It was uncovered three days prior to the accident, United Rentals instructed Carmeuse (the operator of the mine in which the men were working) to alter certain basket functions and swap a number of hydraulic hose lines. These changes are what ultimately led to the accident at hand.

While the case is still ongoing, Childers claims the other companies involved in the manufacturing of the products which led to his injury acted negligently in designing their products. The Georgian mineworker added designs that violated industry standards, failed to incorporate safety devices, and failed to provide proper warnings and instructions. He goes on to claim United Rentals violated industry standards, did not consult the manufacturers of the products they modified the truck with, and did not incorporate safety devices into their modification.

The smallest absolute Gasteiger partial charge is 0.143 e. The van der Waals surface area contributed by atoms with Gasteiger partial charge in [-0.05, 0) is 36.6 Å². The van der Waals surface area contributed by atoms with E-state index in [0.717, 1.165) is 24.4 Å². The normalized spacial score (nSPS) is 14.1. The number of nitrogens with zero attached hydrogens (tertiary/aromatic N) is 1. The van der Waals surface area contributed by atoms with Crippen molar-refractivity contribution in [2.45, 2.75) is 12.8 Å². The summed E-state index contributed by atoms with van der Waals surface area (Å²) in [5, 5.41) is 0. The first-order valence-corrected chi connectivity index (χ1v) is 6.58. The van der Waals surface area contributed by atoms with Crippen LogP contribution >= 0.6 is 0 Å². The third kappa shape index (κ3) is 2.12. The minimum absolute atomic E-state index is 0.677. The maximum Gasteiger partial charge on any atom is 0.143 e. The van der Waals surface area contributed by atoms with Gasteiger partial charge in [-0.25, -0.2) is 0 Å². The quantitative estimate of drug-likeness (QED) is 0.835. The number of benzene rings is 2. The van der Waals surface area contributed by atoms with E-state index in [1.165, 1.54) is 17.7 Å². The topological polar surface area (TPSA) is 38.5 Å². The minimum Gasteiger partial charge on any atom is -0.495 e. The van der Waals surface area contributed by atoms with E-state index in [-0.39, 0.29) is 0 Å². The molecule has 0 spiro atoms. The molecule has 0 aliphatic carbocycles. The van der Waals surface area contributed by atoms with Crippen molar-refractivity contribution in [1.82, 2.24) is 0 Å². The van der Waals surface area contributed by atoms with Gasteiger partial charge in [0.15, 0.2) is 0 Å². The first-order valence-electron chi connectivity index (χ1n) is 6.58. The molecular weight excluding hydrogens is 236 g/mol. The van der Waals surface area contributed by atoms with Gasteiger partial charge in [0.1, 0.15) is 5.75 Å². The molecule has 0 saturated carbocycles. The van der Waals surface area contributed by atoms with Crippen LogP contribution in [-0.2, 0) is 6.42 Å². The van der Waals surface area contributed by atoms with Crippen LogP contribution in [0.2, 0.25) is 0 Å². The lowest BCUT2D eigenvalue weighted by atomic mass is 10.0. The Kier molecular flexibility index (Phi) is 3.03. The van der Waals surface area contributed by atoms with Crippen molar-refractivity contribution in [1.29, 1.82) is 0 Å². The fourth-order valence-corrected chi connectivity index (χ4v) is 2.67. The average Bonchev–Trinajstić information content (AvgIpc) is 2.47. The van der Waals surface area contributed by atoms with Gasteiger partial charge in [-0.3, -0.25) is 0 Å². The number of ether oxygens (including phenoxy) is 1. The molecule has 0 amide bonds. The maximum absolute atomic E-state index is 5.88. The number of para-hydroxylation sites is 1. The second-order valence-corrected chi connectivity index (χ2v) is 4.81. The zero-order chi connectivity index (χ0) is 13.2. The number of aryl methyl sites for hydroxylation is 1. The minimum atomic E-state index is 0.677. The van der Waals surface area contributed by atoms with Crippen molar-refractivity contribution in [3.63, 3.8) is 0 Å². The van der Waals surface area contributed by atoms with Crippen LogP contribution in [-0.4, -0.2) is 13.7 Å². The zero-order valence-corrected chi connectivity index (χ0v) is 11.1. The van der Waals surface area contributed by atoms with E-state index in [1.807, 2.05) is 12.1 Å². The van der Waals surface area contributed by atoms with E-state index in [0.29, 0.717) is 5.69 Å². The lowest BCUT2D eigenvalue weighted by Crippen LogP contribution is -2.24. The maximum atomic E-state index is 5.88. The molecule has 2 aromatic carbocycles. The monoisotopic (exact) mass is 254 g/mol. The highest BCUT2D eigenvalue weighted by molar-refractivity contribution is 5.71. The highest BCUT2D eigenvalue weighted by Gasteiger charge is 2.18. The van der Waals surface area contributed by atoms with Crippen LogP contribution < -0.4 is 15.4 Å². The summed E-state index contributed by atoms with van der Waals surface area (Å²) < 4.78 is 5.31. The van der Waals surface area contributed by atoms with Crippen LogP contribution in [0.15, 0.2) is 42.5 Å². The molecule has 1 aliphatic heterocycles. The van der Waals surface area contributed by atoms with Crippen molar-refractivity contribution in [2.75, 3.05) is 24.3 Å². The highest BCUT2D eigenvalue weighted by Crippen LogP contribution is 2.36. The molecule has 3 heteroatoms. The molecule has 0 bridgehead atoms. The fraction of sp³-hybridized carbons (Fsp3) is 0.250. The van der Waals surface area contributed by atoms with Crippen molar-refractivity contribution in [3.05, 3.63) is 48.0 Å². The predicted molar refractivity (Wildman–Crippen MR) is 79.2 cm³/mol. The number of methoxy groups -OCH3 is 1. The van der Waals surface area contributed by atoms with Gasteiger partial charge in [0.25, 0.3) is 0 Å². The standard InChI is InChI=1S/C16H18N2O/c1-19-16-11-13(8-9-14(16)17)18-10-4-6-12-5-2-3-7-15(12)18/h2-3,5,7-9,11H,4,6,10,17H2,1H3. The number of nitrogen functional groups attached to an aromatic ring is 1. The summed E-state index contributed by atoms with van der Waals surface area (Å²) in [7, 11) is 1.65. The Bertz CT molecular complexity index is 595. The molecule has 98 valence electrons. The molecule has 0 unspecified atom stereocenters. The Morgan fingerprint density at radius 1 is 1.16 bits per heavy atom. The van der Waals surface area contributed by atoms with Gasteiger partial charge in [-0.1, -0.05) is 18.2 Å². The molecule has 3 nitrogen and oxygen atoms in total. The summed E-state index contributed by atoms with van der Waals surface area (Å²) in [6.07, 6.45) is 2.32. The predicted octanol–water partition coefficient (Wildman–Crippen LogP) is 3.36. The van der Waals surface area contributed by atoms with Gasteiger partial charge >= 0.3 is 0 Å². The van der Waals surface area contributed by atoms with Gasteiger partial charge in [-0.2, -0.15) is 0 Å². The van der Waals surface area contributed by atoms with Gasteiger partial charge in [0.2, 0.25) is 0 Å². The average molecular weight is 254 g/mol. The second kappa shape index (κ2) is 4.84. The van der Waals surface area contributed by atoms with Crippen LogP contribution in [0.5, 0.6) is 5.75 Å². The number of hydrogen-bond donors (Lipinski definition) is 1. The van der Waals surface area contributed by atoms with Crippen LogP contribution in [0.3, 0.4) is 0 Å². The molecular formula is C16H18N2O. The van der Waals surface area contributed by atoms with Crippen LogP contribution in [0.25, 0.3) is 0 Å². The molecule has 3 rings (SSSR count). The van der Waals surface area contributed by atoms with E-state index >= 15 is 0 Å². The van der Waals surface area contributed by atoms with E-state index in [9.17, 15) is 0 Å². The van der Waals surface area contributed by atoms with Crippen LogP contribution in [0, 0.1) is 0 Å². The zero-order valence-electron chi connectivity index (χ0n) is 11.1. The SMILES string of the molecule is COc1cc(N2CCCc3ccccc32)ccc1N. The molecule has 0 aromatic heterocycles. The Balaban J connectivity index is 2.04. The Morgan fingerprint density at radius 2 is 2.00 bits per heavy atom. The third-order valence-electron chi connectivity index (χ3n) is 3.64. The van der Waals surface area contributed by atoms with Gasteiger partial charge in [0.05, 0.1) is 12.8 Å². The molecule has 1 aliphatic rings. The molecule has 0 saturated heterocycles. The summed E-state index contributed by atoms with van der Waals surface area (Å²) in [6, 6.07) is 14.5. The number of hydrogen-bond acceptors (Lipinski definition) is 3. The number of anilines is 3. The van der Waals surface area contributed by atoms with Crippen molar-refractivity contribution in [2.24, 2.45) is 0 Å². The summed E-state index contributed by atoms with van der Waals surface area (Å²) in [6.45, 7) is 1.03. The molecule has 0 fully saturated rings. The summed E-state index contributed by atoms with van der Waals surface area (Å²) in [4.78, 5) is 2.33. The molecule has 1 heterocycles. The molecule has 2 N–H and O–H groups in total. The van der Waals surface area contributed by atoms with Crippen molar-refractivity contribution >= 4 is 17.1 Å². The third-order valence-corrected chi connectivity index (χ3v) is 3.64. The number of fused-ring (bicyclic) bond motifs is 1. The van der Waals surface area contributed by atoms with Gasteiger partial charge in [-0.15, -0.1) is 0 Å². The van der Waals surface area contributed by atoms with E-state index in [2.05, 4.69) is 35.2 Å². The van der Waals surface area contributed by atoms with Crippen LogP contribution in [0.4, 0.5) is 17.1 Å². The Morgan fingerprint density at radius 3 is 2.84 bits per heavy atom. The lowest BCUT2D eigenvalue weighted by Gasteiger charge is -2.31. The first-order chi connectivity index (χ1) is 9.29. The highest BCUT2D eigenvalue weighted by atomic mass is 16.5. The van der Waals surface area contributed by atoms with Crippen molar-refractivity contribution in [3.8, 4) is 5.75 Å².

The Question of Liability

The most important characteristic of a personal injury claim is liability. Whoever is determined to be liable for the injury in question will be made to payout a variety of fees to the plaintiff, often including medical bills, pain and suffering damages, and legal costs. Who is liable depends on the circumstances surrounding the injury.

Responsible Equipment Renting

Rental companies have a responsibility to safely rent out their equipment. The company should ensure its inventory has been properly serviced, maintained, and cared for so its tools do not pose risks to someone’s health and well-being. Furthermore, if a rental company gives poor advice or the wrong equipment to renters which may put them in harm’s way, they may be liable for injuries resulting from their actions. Childers’ case is a good example of a rental company providing unsafe equipment for consumers.